facebook
twitter
rss
account
search
search
 

Net ads becoming more personal

July 31, 2009 at 10:13 AM   |   Comments

NEW YORK, July 31 (UPI) -- Improved technology extracting information stored on computers means Internet advertising is better directed to individual U.S. consumers, observers say.

The information yielded from "cookies," a tiny piece of code placed on a computer's hard drive, has changed the way online advertising reaches consumers by making it more personal and targeted, The New York Times reported Friday.

"Now, you're traveling the Internet with a cookie that indicates you're this type of consumer: age group X, income level, urban versus rural, presence of children in the household," said Trey Barrett, a product leader at Acxiom, a company that offers this link to marketers.

Advertisers and marketers say such specificity is useful because it removes the guesswork from advertising and showcases products to people deemed most likely interested in the advertised item or service.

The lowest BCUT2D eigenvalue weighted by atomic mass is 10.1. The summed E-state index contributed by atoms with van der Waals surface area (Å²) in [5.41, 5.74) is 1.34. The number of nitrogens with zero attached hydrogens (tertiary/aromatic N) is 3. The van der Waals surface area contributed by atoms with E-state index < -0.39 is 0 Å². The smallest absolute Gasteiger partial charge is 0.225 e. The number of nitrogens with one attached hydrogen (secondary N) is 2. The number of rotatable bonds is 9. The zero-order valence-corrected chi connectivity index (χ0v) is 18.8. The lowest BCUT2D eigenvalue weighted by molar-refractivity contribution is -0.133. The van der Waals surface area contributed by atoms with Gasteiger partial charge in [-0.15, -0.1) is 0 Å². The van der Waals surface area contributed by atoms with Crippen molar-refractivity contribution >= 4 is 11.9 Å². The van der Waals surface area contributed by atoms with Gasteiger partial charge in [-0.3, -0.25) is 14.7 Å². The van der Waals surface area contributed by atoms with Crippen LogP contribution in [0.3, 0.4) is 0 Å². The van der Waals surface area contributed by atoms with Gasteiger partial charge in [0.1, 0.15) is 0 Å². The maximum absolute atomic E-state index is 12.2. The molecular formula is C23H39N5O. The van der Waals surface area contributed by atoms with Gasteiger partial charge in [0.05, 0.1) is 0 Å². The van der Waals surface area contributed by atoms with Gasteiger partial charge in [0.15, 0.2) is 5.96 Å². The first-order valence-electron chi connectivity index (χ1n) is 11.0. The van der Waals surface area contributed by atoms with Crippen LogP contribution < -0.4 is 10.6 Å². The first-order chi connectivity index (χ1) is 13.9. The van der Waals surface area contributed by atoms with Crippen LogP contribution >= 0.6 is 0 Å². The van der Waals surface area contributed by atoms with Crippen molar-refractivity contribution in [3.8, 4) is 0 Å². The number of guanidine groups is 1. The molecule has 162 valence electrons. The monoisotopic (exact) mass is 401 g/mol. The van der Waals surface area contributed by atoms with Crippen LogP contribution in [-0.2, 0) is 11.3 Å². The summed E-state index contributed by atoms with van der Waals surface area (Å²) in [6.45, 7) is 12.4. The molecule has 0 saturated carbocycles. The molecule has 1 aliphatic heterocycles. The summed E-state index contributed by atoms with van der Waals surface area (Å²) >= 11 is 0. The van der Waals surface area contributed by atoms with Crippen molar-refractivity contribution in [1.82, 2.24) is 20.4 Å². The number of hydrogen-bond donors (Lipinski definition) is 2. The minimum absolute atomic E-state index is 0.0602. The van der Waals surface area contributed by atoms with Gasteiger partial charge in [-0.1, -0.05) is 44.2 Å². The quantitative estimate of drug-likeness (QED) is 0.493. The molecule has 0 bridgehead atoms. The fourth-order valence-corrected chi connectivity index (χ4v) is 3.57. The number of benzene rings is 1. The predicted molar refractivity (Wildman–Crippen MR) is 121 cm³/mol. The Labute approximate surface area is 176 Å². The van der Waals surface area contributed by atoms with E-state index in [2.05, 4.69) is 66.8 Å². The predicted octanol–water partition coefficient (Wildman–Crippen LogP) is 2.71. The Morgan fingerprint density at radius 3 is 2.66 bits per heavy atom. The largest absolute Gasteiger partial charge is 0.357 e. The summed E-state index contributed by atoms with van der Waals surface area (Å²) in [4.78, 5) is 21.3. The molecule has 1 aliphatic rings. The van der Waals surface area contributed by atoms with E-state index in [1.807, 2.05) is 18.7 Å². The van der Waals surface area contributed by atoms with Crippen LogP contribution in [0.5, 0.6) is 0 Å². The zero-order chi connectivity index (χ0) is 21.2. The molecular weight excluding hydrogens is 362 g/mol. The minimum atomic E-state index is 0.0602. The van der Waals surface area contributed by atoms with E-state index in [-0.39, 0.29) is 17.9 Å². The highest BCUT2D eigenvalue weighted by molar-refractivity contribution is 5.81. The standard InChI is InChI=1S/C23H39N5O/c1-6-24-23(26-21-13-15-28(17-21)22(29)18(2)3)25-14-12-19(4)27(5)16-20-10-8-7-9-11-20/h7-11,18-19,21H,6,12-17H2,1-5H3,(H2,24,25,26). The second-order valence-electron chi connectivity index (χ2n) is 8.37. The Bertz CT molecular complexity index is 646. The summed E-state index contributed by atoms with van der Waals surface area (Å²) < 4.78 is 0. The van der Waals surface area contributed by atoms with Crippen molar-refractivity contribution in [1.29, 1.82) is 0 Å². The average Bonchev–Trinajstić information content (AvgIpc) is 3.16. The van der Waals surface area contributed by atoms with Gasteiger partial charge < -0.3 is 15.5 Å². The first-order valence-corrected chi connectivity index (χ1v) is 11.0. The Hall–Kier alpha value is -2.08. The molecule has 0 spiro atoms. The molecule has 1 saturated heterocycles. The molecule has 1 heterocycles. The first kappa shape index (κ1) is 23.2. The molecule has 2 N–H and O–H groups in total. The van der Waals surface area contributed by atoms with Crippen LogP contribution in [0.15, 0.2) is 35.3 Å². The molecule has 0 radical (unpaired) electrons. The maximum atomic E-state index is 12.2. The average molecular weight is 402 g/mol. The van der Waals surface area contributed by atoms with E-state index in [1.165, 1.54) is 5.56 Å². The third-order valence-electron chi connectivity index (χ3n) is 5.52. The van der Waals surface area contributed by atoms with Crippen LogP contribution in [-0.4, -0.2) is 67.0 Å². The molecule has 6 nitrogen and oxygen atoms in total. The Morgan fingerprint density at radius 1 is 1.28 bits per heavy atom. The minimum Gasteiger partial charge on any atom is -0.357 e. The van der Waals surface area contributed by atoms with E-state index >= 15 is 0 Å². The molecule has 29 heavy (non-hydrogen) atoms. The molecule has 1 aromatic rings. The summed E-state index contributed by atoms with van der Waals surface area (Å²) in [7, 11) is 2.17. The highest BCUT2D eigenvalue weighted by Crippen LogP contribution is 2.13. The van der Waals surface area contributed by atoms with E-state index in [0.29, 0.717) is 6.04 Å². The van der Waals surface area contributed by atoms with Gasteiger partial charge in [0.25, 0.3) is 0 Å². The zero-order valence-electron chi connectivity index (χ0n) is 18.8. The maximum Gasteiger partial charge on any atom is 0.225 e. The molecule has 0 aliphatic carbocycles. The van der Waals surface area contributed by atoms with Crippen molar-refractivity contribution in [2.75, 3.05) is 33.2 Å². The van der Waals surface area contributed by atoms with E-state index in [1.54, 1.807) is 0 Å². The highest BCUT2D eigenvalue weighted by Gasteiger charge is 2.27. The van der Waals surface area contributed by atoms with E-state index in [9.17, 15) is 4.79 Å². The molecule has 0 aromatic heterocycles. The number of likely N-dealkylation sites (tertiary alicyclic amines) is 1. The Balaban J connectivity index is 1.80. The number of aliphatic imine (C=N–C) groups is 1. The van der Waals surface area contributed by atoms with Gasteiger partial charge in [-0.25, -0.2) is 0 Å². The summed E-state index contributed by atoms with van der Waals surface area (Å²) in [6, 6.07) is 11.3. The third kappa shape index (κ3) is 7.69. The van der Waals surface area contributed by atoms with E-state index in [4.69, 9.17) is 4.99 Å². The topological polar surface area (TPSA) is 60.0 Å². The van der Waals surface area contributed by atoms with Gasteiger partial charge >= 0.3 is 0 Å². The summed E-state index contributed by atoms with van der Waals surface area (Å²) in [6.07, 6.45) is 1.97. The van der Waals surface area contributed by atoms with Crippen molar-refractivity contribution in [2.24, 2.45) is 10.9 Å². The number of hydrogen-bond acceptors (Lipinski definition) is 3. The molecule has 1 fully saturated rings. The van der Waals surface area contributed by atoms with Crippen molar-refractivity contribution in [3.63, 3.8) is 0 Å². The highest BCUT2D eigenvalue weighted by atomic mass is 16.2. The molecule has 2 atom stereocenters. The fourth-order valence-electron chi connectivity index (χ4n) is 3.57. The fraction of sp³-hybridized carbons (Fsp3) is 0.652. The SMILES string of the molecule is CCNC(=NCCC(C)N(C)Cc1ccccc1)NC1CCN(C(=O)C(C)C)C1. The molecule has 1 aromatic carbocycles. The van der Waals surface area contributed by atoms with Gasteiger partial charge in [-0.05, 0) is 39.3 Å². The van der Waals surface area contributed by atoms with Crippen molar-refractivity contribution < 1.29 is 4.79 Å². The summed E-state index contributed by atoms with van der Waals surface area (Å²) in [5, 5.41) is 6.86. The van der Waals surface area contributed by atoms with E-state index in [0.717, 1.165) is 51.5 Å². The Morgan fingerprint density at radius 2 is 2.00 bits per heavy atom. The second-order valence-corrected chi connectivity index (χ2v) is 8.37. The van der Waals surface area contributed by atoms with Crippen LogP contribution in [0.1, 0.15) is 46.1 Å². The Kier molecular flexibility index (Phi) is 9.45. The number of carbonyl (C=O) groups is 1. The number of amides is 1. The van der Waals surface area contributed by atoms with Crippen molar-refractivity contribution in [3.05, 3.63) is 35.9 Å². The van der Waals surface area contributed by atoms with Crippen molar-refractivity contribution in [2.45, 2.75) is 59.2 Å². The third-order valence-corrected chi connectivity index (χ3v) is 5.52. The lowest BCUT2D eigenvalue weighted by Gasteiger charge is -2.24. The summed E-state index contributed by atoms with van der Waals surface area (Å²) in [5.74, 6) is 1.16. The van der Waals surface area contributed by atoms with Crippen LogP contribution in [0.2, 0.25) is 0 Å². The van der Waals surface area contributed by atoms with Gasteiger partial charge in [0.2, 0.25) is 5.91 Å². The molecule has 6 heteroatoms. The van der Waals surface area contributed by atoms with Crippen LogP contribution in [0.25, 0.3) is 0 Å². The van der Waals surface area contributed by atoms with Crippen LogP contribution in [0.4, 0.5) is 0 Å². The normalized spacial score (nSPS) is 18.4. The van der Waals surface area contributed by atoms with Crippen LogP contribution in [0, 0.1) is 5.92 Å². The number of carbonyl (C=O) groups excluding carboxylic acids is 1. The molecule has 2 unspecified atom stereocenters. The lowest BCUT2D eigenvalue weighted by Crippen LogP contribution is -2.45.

Consumer advocates, however, say such specificity is troubling, the Times reported.

"The industry's love affair with persistent cookies has made it virtually impossible for users to go online without being tracked and profiled," Marc Rotenberg, executive director of the Electronic Privacy Information Center, told the newspaper.

© 2009 United Press International, Inc. All Rights Reserved. Any reproduction, republication, redistribution and/or modification of any UPI content is expressly prohibited without UPI's prior written consent.
Most Popular
1
Syrian Al Qaida group executes Lebanese soldier Syrian Al Qaida group executes Lebanese soldier
2
Kentucky firefighter injured in ice bucket challenge dies Kentucky firefighter injured in ice bucket challenge dies
3
White House intruder had a knife White House intruder had a knife
4
Sister shoots and kills brother to protect father Sister shoots and kills brother to protect father
5
New York buses will feature anti-Islam ads depicting James Foley New York buses will feature anti-Islam ads depicting James Foley
Trending News
Video
x
Feedback